One serving of vegetables a day reduces the risk of heart disease



New research from Edith Cowan University (Australia) has found that just eating one cup of nitrate-rich vegetables a day can significantly reduce your risk of heart disease.

The study, published in the European Journal of Epidemiology, investigated whether people who regularly ate higher amounts of nitrate-rich vegetables, such as green leafy vegetables and beets, had lower blood pressure, and also examined whether these same people were less likely to be diagnosed with heart disease many years later.

Cardiovascular diseases are the leading cause of death in the world, claiming about 17.9 million lives a year. The researchers examined data from more than 50,000 Danish residents who participated in the Danish Study on Diet, Cancer and Health over a 23-year period.

They found that people who ate the most nitrate-rich vegetables had 2.5 mmHg lower systolic blood pressure and a 12 to 26 percent lower risk of heart disease.

Lead researcher Catherine Bondonno, from the Edith Cowan University Institute for Nutritional Research, explains that identifying diets to prevent heart disease is a priority.

“Our results have shown that by just eating one cup of raw (or half a cup of cooked) nitrate-rich vegetables each day, people may be able to significantly reduce their risk of cardiovascular disease,” says Dr. Bondonno.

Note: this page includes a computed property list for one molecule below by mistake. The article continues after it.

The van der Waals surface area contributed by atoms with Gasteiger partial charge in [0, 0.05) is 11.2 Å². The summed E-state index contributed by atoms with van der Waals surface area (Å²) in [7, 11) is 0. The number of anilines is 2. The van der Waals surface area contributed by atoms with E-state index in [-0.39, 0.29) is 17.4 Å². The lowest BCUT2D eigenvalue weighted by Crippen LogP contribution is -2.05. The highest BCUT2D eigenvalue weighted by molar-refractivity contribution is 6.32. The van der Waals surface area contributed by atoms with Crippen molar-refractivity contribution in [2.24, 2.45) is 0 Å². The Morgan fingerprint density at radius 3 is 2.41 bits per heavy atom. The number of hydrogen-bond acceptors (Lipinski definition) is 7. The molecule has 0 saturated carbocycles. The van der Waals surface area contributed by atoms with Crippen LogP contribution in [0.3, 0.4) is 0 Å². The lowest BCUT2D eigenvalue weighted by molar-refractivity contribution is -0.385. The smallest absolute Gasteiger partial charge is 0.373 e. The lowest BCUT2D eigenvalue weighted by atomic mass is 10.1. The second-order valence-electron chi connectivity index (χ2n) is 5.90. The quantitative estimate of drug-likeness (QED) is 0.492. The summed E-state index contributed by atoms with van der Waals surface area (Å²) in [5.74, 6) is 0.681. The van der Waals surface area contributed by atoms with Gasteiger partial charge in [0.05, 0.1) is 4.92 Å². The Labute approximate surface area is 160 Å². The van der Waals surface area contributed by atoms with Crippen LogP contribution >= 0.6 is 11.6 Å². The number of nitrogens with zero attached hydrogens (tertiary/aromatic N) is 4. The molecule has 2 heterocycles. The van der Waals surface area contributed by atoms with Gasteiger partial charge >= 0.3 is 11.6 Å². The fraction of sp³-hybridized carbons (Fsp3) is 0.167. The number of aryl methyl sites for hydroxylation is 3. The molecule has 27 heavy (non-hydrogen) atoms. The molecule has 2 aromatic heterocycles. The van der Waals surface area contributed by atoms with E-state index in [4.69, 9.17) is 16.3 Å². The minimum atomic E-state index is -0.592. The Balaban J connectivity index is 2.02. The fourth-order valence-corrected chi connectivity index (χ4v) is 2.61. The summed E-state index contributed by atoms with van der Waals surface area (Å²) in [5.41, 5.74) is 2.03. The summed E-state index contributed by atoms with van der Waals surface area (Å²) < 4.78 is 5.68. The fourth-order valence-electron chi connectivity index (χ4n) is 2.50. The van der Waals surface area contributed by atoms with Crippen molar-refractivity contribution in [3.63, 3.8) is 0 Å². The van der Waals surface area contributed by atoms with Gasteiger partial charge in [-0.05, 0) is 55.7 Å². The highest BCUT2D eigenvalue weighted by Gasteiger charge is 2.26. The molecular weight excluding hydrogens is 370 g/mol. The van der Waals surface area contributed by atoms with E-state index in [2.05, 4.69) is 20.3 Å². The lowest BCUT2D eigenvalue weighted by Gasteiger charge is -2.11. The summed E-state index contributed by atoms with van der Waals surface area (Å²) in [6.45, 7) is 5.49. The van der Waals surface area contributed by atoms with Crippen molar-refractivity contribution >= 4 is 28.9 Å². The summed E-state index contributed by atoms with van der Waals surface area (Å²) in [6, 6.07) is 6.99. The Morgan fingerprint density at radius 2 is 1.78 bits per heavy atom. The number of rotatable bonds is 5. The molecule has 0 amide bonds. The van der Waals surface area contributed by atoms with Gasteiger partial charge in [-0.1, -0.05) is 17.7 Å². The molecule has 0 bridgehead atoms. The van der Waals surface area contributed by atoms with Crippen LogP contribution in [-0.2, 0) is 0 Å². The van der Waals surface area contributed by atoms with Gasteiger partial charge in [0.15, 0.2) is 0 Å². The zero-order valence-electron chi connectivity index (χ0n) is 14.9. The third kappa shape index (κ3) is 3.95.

The greatest reduction in risk corresponded to peripheral artery disease (26%), a type of heart disease characterized by narrowing of the blood vessels in the legs; however, they also found that people had a lower risk of heart attacks, strokes and heart failure.


The study revealed that the optimal amount of nitrate-rich vegetables was one cup a day, and that eating more than that did not appear to bring any additional benefit.

“People do not need to take supplements to increase their nitrate levels, because the study showed that one cup of green leafy vegetables a day is enough to benefit from heart disease. We did not see more benefits in people who ate higher levels. high in nitrate-rich vegetables, “notes Bondonno.


The expert notes that some tricks, such as including a cup of spinach in a banana or berry smoothie, could be an easy way to complete our daily consumption of green leafy vegetables. “Blending leafy greens is fine, but don’t juice them. Vegetable juices remove pulp and fiber,” he says.

Thus, this research adds to the growing evidence linking vegetables in general and leafy greens in particular to improving cardiovascular health and muscle strength. This evidence includes two recent studies exploring cruciferous vegetables and blood vessel health and leafy greens and muscle strength.

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